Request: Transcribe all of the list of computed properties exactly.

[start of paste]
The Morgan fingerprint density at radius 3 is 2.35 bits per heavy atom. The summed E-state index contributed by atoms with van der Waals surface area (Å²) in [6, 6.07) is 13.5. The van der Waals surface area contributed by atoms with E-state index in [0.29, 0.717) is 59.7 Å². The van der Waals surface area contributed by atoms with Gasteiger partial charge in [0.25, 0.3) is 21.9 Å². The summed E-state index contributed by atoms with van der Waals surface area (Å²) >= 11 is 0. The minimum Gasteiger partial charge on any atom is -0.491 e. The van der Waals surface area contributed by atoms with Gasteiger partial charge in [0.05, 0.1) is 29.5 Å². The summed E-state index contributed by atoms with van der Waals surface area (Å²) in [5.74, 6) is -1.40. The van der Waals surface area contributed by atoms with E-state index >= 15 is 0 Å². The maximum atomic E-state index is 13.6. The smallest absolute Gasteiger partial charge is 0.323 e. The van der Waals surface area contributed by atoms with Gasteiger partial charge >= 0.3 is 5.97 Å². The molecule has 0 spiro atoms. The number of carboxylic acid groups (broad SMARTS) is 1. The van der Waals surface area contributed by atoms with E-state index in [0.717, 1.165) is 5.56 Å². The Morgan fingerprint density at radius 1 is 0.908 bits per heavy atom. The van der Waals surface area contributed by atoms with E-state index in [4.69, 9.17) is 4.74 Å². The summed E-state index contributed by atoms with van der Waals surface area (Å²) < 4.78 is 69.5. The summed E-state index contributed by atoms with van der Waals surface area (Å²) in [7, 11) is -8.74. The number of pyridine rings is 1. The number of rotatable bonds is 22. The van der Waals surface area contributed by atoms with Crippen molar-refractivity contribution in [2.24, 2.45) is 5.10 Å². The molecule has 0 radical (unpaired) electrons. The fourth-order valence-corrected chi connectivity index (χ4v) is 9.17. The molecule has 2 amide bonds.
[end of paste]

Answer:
The Morgan fingerprint density at radius 3 is 2.35 bits per heavy atom. The summed E-state index contributed by atoms with van der Waals surface area (Å²) in [6, 6.07) is 13.5. The van der Waals surface area contributed by atoms with E-state index in [0.29, 0.717) is 59.7 Å². The van der Waals surface area contributed by atoms with Gasteiger partial charge in [0.25, 0.3) is 21.9 Å². The summed E-state index contributed by atoms with van der Waals surface area (Å²) >= 11 is 0. The minimum Gasteiger partial charge on any atom is -0.491 e. The van der Waals surface area contributed by atoms with Gasteiger partial charge in [0.05, 0.1) is 29.5 Å². The summed E-state index contributed by atoms with van der Waals surface area (Å²) in [5.74, 6) is -1.40. The van der Waals surface area contributed by atoms with E-state index >= 15 is 0 Å². The maximum atomic E-state index is 13.6. The smallest absolute Gasteiger partial charge is 0.323 e. The van der Waals surface area contributed by atoms with Gasteiger partial charge >= 0.3 is 5.97 Å². The molecule has 0 spiro atoms. The number of carboxylic acid groups (broad SMARTS) is 1. The van der Waals surface area contributed by atoms with E-state index in [0.717, 1.165) is 5.56 Å². The Morgan fingerprint density at radius 1 is 0.908 bits per heavy atom. The van der Waals surface area contributed by atoms with E-state index in [4.69, 9.17) is 4.74 Å². The summed E-state index contributed by atoms with van der Waals surface area (Å²) < 4.78 is 69.5. The summed E-state index contributed by atoms with van der Waals surface area (Å²) in [7, 11) is -8.74. The number of pyridine rings is 1. The number of rotatable bonds is 22. The van der Waals surface area contributed by atoms with Crippen molar-refractivity contribution in [2.24, 2.45) is 5.10 Å². The molecule has 0 radical (unpaired) electrons. The fourth-order valence-corrected chi connectivity index (χ4v) is 9.17. The molecule has 2 amide bonds.